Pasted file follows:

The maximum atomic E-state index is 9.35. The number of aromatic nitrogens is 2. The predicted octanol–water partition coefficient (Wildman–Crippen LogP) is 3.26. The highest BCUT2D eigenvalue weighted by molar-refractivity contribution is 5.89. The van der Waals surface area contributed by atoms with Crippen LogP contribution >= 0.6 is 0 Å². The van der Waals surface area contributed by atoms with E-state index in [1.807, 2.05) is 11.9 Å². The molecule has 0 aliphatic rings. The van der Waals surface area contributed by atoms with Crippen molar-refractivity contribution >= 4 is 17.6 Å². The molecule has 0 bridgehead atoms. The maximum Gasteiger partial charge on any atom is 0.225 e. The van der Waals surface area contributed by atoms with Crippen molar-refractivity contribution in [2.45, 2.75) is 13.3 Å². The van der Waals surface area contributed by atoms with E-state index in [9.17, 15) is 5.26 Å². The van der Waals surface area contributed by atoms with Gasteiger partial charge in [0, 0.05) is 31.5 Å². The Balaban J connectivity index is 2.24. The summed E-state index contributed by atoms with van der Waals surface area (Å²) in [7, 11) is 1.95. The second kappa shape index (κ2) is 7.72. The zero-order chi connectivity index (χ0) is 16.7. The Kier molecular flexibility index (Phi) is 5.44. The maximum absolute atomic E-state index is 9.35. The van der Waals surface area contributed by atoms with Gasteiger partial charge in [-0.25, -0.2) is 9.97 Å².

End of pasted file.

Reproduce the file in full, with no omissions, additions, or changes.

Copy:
The maximum atomic E-state index is 9.35. The number of aromatic nitrogens is 2. The predicted octanol–water partition coefficient (Wildman–Crippen LogP) is 3.26. The highest BCUT2D eigenvalue weighted by molar-refractivity contribution is 5.89. The van der Waals surface area contributed by atoms with Crippen LogP contribution >= 0.6 is 0 Å². The van der Waals surface area contributed by atoms with E-state index in [1.807, 2.05) is 11.9 Å². The molecule has 0 aliphatic rings. The van der Waals surface area contributed by atoms with Crippen molar-refractivity contribution >= 4 is 17.6 Å². The molecule has 0 bridgehead atoms. The maximum Gasteiger partial charge on any atom is 0.225 e. The van der Waals surface area contributed by atoms with Crippen molar-refractivity contribution in [2.45, 2.75) is 13.3 Å². The van der Waals surface area contributed by atoms with E-state index in [9.17, 15) is 5.26 Å². The van der Waals surface area contributed by atoms with Gasteiger partial charge in [0, 0.05) is 31.5 Å². The Balaban J connectivity index is 2.24. The summed E-state index contributed by atoms with van der Waals surface area (Å²) in [7, 11) is 1.95. The second kappa shape index (κ2) is 7.72. The zero-order chi connectivity index (χ0) is 16.7. The Kier molecular flexibility index (Phi) is 5.44. The maximum absolute atomic E-state index is 9.35. The van der Waals surface area contributed by atoms with Gasteiger partial charge in [-0.25, -0.2) is 9.97 Å².